More and more US police dogs are enjoying similar protection as their human partners in fighting crime.
The latest group are the dogs of one Southern California town who will be strutting the streets this week with the new bulletproof vests.
Prompted by the shooting death of a local police dog last year, an anonymous donor in the city of Glendale, 16 kilometers (10 miles) north of Los Angeles, gave funds to bulletproof the four dogs of his community's K-9 unit.
"People tend to think that the police and the military use dogs as something expendable, but we don't believe that at all," Sargeant Tom Lorenz of the Glendale Police Department told AFP.
Police dogs are trained for narcotics investigations, search and rescue, explosive detection, and to track and catch suspects.
"Our dogs increase our efficiency," said Lorenz. "They save us countless man hours in search situations where we can send in one of our dogs with their keen sense of smell."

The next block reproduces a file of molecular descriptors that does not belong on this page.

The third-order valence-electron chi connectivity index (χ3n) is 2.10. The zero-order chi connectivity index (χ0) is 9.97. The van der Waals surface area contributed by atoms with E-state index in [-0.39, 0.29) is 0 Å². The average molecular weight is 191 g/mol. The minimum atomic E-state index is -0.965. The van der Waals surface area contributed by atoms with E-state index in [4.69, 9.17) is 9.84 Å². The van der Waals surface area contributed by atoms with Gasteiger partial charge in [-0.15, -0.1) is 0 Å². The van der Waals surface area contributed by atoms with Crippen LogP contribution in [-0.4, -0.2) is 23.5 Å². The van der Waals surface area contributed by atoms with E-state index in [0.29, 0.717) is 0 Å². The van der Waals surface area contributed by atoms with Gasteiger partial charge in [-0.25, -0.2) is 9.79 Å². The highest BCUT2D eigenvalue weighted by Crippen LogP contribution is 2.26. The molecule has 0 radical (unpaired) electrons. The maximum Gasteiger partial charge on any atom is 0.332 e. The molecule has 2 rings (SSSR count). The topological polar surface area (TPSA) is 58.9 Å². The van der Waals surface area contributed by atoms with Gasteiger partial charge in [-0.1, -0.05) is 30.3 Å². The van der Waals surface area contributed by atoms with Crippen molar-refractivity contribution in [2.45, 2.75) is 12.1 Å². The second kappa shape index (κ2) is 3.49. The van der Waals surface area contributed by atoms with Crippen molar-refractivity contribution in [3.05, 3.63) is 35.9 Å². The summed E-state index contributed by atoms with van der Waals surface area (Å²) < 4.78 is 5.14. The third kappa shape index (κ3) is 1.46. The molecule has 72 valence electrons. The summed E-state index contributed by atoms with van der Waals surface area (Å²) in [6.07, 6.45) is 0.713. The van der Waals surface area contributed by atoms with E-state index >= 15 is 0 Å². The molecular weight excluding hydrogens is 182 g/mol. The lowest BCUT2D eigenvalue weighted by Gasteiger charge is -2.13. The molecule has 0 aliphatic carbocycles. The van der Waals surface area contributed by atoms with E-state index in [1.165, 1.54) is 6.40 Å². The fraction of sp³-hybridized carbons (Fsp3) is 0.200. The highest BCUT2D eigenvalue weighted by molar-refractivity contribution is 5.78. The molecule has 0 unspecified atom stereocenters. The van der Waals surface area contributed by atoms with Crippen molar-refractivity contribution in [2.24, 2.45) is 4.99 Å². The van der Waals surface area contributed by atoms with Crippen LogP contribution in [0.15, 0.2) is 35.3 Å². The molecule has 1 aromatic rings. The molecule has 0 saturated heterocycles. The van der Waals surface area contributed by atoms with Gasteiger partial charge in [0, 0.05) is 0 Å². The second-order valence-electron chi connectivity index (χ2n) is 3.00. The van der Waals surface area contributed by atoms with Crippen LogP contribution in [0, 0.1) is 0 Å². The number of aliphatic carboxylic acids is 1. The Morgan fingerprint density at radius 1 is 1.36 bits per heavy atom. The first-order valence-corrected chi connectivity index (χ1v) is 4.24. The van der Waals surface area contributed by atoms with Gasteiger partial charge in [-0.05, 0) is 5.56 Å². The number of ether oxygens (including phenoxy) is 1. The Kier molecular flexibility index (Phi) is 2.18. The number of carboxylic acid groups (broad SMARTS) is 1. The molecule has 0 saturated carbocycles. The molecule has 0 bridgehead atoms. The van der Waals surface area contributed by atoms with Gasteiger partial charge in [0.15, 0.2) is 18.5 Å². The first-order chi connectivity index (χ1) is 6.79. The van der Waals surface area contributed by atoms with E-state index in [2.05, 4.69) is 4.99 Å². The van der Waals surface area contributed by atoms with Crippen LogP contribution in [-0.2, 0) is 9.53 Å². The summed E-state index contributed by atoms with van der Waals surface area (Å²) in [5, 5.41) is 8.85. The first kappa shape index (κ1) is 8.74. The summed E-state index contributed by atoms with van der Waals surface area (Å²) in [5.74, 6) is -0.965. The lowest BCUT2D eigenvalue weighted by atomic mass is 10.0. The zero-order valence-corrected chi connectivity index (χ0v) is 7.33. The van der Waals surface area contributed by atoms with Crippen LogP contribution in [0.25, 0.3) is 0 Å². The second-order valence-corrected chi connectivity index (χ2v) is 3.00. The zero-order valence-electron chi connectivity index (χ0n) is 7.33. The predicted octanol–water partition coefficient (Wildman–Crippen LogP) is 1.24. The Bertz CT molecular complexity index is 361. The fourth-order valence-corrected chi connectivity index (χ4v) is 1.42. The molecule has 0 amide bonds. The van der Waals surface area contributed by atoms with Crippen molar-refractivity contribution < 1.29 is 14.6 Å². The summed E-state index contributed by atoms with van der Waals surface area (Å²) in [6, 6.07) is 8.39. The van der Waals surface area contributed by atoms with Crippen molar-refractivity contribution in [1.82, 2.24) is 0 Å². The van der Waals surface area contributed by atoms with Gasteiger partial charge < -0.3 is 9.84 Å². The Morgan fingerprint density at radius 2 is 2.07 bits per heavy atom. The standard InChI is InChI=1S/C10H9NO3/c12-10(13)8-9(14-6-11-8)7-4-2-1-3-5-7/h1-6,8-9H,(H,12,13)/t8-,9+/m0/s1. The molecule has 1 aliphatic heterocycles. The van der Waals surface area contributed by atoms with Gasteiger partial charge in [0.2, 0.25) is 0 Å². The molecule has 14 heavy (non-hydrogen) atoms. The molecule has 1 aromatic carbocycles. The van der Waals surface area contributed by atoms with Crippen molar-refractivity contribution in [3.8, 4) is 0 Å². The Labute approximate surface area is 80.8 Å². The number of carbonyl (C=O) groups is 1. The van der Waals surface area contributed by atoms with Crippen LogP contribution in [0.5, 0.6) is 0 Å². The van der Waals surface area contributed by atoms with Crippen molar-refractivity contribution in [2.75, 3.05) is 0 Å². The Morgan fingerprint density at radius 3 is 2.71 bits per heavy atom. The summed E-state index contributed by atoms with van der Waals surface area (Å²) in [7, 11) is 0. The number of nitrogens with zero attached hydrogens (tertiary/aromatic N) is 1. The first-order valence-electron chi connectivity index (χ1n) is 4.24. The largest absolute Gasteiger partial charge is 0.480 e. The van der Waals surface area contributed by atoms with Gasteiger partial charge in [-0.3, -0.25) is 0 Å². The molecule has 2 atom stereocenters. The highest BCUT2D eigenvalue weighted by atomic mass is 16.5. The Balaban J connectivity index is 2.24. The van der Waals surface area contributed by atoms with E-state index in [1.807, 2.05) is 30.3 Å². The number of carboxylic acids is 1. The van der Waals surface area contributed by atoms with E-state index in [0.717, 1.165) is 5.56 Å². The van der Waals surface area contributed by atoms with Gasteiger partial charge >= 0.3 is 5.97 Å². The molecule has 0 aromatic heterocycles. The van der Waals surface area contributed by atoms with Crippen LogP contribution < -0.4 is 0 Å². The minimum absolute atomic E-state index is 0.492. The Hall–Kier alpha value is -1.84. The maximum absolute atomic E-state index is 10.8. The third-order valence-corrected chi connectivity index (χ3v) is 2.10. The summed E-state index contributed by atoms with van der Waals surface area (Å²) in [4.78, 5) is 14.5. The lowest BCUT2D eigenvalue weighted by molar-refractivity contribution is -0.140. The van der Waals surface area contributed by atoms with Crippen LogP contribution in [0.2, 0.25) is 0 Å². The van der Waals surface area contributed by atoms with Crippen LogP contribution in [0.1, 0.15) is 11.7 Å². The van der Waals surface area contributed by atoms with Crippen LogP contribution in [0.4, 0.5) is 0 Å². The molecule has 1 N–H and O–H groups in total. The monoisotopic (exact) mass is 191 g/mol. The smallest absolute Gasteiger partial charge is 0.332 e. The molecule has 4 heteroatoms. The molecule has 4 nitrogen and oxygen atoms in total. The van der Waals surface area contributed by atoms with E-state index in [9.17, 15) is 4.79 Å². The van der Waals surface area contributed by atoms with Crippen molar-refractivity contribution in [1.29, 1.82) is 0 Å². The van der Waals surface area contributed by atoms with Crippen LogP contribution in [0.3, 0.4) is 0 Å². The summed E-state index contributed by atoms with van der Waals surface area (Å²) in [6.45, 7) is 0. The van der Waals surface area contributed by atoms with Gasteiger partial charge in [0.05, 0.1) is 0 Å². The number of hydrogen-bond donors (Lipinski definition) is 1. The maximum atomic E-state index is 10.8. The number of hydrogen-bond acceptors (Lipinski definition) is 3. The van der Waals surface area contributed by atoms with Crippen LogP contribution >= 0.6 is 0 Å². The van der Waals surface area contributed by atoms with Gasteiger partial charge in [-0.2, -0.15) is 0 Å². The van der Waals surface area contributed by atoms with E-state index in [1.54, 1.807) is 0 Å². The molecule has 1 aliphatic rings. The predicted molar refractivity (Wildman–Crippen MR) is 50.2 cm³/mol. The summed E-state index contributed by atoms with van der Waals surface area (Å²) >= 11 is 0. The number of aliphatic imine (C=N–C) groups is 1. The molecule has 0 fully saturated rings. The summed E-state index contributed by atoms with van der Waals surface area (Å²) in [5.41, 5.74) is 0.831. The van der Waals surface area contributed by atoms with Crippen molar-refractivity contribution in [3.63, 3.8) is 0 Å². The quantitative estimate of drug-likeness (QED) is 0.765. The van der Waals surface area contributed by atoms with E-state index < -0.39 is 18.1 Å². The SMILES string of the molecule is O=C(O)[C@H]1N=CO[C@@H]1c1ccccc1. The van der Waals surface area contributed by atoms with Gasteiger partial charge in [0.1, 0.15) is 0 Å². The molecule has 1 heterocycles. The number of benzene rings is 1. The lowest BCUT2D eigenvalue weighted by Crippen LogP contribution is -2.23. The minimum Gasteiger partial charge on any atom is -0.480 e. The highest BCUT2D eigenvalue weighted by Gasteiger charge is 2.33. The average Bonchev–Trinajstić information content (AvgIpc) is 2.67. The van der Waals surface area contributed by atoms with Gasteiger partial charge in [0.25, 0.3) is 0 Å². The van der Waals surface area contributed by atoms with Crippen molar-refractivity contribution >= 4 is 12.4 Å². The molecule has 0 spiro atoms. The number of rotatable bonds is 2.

Last week, one of the Glendale dogs' sharp nose sniffed out half a million dollars of opium during a routine traffic stop. The 21-month-old German Shepherd named "Yudy" was hailed with the biggest opium bust ever in the city.
At a time when police departments across the United States are experiencing increasing difficulty wooing new recruits into careers in law enforcement, trained dogs are valuable tools.
"We are all hurting for recruitment, we all would like more police officers, but the dogs definitely make things easier, and they will all be equipped with kevlar protection," said Lorenz.